6 we predict what is going to happen in the future Taking things personally: Blaming yourself for things that go wrong or could go wrong Catastrophising: Blowing things out of proportion viewing it as awful or terrible when the problem is quite small Emotional reasoning: Basing your view of situations or yourself on the way you are feeling. For example the only evidence you have is that you feel something bad will happen Black and white thinking: There is no in between, for example, a B in English is not acceptable. This makes people feel as though things are never good enough Should statements: Include thoughts like I should not have made a mistake, will lead to you feeling guilty and He should not have done that leads to you feeling angry and frustrated with others or the world in general Breaking the cycle of unhelpful thoughts It is important to remember that depression alters our thoughts. To help you feel better don t just accept these thoughts as being true. Recognise when they are happening, stop and take a minute to challenge and check them out rather than accept them. Look back at your negative automatic thought and challenge yourself by asking the following questions: What evidence do I have that my thought is true? Are there facts that I am ignoring? What other explanations could there be? Am I getting things out of proportion? Is there another way of looking at this? Am I exaggerating the good aspects of others, and putting myself down? 6 Depression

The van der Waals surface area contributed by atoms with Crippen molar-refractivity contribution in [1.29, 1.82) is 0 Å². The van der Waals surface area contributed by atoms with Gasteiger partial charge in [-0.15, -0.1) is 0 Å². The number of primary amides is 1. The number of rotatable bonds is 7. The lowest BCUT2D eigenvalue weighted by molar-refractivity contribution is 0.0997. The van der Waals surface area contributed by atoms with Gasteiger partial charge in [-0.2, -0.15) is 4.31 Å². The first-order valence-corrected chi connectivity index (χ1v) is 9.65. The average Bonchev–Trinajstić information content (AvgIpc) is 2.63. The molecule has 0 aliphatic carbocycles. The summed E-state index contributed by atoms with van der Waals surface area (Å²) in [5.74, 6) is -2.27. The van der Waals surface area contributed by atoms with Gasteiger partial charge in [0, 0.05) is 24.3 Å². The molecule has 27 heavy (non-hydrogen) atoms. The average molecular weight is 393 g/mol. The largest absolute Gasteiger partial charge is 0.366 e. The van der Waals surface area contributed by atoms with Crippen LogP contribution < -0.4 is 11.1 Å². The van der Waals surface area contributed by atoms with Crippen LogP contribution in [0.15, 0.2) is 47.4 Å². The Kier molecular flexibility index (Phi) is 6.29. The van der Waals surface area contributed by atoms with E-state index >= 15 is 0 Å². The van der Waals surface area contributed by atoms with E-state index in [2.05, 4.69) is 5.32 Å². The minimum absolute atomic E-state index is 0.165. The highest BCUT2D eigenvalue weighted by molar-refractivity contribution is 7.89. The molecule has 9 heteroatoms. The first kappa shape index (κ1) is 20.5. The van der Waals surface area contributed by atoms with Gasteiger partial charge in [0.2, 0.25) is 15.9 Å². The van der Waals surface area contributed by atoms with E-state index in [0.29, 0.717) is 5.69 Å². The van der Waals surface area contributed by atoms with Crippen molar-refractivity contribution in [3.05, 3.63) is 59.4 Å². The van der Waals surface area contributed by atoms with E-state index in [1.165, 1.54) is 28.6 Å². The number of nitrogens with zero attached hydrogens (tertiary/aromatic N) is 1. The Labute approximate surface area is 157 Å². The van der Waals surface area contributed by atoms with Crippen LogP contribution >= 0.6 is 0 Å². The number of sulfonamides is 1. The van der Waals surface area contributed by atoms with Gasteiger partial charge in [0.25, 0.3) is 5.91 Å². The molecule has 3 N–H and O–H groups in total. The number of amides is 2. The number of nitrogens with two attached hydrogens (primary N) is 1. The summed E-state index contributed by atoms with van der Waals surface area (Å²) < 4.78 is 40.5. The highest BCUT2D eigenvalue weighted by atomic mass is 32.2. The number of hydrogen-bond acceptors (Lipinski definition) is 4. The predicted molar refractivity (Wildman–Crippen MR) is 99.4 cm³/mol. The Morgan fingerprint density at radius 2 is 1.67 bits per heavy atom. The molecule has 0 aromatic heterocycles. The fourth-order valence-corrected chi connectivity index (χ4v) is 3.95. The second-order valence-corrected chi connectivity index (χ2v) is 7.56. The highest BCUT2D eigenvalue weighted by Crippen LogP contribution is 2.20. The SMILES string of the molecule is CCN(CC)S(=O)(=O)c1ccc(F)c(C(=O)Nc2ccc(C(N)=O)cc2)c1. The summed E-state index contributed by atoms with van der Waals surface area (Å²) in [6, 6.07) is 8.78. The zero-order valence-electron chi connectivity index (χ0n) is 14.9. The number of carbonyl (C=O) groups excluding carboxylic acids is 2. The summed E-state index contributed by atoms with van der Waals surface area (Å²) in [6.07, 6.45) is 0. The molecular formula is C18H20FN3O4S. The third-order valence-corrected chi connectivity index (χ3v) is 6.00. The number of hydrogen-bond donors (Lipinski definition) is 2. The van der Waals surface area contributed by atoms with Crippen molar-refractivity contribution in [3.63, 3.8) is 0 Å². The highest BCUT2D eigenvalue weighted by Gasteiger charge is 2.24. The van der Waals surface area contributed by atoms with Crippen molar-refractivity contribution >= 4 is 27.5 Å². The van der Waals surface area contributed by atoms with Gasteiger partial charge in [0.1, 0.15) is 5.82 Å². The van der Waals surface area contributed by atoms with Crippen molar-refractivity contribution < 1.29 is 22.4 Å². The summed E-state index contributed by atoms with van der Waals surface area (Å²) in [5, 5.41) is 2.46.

7 If I were not depressed would I view the situation differently? What would I say to my friend if they had a similar thought? How helpful is it for me to think this way? Write down your answers then read them through and write down a more balanced thought. For example, a person thinks that their friend must think they are a failure because they have not telephoned as they had agreed when they last spoke. A more balanced thought could be: I don t have any evidence to support my view. My friend could be ill or something unexpected could have happened. The last time we spoke they were very supportive of me. I will give them a call. Next write down your balanced thought:... Now notice how you feel when you focus more on the balanced thought. Remember this will take practice but it will help you feel more confident. You could try sharing your thoughts or diary with someone close to you. Together you may be able to challenge your unhelpful thoughts. Changing unhelpful behaviours Another way to break the cycle of depression is to change our unhelpful behaviours by increasing activity and spending time doing things. This will give you more positive and rewarding feelings. Look at the suggestions below. Increasing physical activity: Increasing your physical activity has huge benefits. It can help to improve how you feel about yourself especially as you will feel less tired, it will improve your ability to think more clearly and most importantly it will reduce the time focussing on your unhelpful thoughts. Research has also shown that it can help your body produce natural antidepressants and 7